With national, state and local elections weeks away, several bishops have become unabashedly vocal in highlighting the issues they think should determine Catholics' votes.
As has become expected in national elections, several have focused on abortion, all but naming President Barack Obama while alleging that Catholics cannot vote for candidates who do not seek its criminalization.
Also topping the list this year for particular attention is same-sex marriage and, with the first Catholic face-off for the vice presidency in U.S. history, how Catholics should consider the church's social teaching when deciding which political party would better help those facing economic hardship.
While the bishops have said they aren't telling anyone for whom to vote, some seemingly have given Catholics few, if any, options.
Citing the Democratic Party platform plank supporting "safe and legal" abortion, Bishop Thomas Paprocki of Springfield, Ill., told Catholics in his diocese that their salvation was in "serious jeopardy" should they vote for that plank.
"I am not telling you which party or which candidates to vote for or against, but I am saying that you need to think and pray very carefully about your vote," Paprocki wrote Sept. 23 in his diocesan paper, Catholic Times, "because a vote for a candidate who promotes actions or behaviors that are intrinsically evil and gravely sinful makes you morally complicit and places the eternal salvation of your own soul in serious jeopardy."
Archbishop John Myers of Newark, N.J., warned Catholics that disagreement with the church's official teaching on same-sex marriage "seriously harm[s] their communion with Christ and His Church."
"I urge those not in communion with the Church regarding her teaching on marriage and family ... sincerely to re-examine their consciences," Myers wrote in a 16-page pastoral statement Sept. 25. "If they continue to be unable to assent to or live the Church's teaching in these matters, they must in all honesty and humility refrain from receiving Holy Communion until they can do so with integrity."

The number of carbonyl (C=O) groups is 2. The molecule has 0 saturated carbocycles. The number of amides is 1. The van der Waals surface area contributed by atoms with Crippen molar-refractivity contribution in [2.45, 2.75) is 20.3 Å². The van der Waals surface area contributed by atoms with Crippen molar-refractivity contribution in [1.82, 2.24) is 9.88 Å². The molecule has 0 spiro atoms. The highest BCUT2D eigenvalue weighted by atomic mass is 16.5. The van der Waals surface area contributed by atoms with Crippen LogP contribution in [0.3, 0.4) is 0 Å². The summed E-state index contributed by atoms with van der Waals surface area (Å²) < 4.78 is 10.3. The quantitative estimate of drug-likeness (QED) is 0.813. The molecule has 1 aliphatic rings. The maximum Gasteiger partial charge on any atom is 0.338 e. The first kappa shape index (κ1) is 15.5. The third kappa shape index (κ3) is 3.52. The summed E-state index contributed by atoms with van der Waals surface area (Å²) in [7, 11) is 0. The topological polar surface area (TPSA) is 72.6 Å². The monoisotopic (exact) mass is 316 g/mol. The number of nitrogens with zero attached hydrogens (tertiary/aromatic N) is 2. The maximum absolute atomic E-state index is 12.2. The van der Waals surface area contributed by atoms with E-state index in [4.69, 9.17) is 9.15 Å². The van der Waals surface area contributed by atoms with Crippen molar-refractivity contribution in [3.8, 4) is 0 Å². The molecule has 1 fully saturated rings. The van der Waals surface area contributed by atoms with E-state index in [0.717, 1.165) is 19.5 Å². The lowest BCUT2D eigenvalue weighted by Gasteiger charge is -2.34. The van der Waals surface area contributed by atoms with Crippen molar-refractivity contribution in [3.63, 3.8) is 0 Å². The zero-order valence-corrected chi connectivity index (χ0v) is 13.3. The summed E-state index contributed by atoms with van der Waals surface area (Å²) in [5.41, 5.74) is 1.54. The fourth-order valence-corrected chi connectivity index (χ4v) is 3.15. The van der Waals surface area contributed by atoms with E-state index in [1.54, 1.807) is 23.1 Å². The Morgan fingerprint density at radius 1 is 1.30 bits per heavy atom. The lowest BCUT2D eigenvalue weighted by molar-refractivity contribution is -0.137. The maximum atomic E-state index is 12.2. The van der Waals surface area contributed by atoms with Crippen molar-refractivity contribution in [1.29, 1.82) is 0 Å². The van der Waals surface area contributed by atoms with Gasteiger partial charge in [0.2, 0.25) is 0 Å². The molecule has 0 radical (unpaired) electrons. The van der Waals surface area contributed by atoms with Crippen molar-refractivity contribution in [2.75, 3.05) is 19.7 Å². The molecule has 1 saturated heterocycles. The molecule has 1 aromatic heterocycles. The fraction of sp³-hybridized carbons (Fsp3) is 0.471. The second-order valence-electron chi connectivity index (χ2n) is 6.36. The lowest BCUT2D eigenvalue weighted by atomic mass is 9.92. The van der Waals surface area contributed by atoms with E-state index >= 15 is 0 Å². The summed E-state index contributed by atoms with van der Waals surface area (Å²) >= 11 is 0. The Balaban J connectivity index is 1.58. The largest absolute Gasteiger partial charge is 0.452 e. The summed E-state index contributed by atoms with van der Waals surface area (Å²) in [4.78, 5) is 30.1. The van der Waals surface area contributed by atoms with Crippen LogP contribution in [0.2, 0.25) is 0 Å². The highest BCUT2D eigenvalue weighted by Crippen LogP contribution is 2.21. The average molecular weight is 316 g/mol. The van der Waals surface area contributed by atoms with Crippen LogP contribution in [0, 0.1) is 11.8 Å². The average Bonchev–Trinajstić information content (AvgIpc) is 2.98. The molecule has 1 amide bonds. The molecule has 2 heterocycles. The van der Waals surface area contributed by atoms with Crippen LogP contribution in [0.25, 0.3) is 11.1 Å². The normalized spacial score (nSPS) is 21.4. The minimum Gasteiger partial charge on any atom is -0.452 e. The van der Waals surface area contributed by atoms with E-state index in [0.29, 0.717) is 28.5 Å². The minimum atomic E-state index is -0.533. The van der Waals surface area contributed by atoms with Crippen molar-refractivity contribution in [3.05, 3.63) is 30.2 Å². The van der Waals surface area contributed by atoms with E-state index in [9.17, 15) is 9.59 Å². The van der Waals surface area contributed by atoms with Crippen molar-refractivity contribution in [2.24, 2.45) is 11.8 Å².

The bishops' statements came as a new poll suggested that support for Obama among Catholics had surged since June, despite a well-publicized dispute between the U.S. bishops and the presidential administration over a mandate requiring coverage of birth control in health care plans.
Obama led among Catholics 54-39 percent according to a poll conducted by the Pew Research Center Sept. 16 and released Sept. 27.
Speaking with NCR, two prominent theologians questioned the validity and wisdom of some of the bishops' statements.
M. Cathleen Kaveny, a professor of law and theology at the University of Notre Dame, said that a potential problem with bishops' statements on same-sex unions is that they address the issue in the abstract -- not taking into consideration a number of other questions about how candidates would act while in office, or if the issue would even come up.
"I don't know if they can say this has to be the priority that you're voting on ... without any consideration of what the alternatives are and how likely electing someone is to actually make those things happen," Kaveny said.
"Treating issues in an abstract way and just tying a candidate to a position on an abstract issue doesn't go far enough in considering who's going to be the best leader of the country," she said.
Jesuit Fr. James Bretzke, a professor of moral theology at Boston College's School of Theology and Ministry, questioned the perennial arguments that a candidate's reluctance to criminalize abortion should necessarily mean he or she loses Catholics' votes.
Even though a candidate may be unwilling to push for the overturning of Roe v. Wade, the 1973 U.S. Supreme Court decision that legalized abortion, Bretzke said, she or he may support policies that would reduce the number of abortions "in the composite."